“Only two things that money can't buy
That's true love & homegrown tomatoes”
We invited friends over for dinner last summer, and since my tomatoes were producing like crazy, it made sense to include them in a salad. I didn’t realize the experience of eating a homegrown tomato for the first time would be on par with a spiritual epiphany for our friend.
She gushed about the taste, and after getting permission, proceeded to devour most of the Sungold tomatoes in the salad. She even quipped that her friends would attest to her dislike of tomatoes. As someone who has been growing tomatoes for decades, I couldn’t imagine missing out on that first bite of warm tomato straight off the vine each summer.
This experience reminded me of an attempt years ago to get a surly teenager to try a carrot just pulled out of the soil. You would have thought I was attempting to poison him! When he was finally cajoled into trying it, his eyes grew wide as his sweet tooth kicked in with the intense flavor never found in a weeks old pack of supermarket carrots.
I grew up surrounded by the cotton fields of West Texas, and my uncle was one of those cotton farmers. He always had a big garden that several families counted on to help feed the kids during lean times, so I grew up eating lots of fresh and home canned produce. If I’m honest, I will admit that I was probably just as surly about eating homegrown veggies. Give me Dairy Queen! Fast forward to today and you will find this septuagenarian out in the garden, creaky knees and all, keeping her sanity by growing real food, the food I turned up my nose to so many years ago. I know my mother is somewhere smiling and laughing at my change of heart.
Ethnobotanists study a region's plants and their practical uses through the traditional knowledge of local culture and people. According to their research, the early precursors of tomatoes and peppers originated in the Andes and spread to Central/Latin America long before Columbus “discovered” America. “Tomato” comes from the Aztec word “tomatl,” as it had already been domesticated there by 700 A.D. The wonderful diversity of peppers can be traced back to the humble chile pequin, a perennial plant with small, intensely hot fruit. Through centuries of selective hybridization (not to be confused with genetic modification), tomatoes and peppers are now massive, finicky offspring that require constant human intervention to provide a crop.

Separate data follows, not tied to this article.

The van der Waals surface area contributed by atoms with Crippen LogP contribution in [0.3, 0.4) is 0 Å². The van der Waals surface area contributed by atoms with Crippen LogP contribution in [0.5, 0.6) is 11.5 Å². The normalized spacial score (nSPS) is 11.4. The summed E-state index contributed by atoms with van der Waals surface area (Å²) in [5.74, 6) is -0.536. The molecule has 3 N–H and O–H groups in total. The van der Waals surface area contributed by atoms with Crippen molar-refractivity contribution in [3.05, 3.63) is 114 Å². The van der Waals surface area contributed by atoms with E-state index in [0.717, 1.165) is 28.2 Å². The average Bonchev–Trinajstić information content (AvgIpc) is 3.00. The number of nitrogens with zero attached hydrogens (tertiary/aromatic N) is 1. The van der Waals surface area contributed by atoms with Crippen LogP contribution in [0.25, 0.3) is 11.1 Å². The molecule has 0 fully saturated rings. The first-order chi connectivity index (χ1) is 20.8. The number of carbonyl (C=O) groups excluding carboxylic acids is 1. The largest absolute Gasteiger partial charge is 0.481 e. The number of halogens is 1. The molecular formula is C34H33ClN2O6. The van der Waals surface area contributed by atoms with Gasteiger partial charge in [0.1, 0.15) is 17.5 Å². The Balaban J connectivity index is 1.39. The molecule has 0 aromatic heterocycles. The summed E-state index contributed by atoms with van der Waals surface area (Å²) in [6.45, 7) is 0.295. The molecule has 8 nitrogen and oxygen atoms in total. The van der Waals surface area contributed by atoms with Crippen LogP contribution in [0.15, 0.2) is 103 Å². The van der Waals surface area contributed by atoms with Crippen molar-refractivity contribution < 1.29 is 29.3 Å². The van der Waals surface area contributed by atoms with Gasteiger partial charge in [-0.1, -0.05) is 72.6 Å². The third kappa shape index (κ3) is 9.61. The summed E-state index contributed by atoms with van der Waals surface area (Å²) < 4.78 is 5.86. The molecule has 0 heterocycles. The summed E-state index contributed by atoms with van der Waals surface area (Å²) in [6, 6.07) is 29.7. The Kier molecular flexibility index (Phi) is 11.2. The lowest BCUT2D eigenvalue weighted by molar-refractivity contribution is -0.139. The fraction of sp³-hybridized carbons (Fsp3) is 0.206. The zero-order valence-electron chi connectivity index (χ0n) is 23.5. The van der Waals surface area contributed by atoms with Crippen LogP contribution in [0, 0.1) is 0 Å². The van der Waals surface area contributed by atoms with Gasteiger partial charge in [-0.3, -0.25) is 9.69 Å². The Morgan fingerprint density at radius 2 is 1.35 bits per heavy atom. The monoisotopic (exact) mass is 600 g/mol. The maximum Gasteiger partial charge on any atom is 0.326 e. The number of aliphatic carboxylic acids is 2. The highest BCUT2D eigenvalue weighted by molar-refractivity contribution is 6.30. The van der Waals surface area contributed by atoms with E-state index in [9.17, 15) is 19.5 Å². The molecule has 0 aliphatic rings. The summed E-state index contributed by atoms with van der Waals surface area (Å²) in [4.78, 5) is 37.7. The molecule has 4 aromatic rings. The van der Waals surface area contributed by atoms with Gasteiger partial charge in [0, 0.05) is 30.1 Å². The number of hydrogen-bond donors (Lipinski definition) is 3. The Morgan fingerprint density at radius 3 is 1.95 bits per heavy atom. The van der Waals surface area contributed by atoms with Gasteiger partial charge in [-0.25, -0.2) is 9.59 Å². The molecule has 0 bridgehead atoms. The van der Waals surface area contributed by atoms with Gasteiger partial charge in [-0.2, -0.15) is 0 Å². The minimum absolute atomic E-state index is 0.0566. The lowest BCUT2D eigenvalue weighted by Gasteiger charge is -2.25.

Ah, but the reward!
That brings me to the reason for this article. I have other gardening friends, but they seem to be few and far between. Victory Gardens were intensely popular during both World Wars, and many people knew how to grow food. The same can no longer be said of our population. I understand there are many reasons for this sad situation. People are working multiple jobs to survive, or they don’t have a place to grow food. And, honestly, it is work, no matter the size of your plot. The slick garden magazines do a big disservice when they promote gardens that have a large crew of behind-the-scenes workers. You can’t be blamed for throwing up your hands in disgust when your one tomato plant is decimated by tomato hornworms or your squash wilts from squash vine borer.
Growing food in a high desert environment takes skill and perseverance and luck … think hailstorms. It has been successfully done, as many of your ancestors could attest. I’ve had to adapt my gardening techniques to deal with our poor soils, rainfall patterns, windy weather, and other restraints. I can be philosophical about a crop being lost because I understand the joys and frustration of dealing with nature. If all else fails, the local grocery store is not far away. However, I am a product of my Depression-era mother and I want to feel secure that food will be available. I see gardening as taking control of my life in a time when it is so easy to feel powerless.
Going back to those finicky offspring mentioned earlier, a basic understanding of their needs will go a long way toward a successful crop. Tomatoes and peppers are warm season annuals, so it’s too late to plant for the 2022 season. However, you can start planning for next year. I hope to pen future articles that will help readers interested in personal food security to successfully navigate their way toward a tasty reward of homegrown tomatoes.
You’re on your own for the true love part.
Betty Lambright has 40-plus years of experience in gardening and landscape design. She has a master’s degree in resource management and administration with an emphasis on water conservation. She lives in Silver City and can be reached at email@example.com.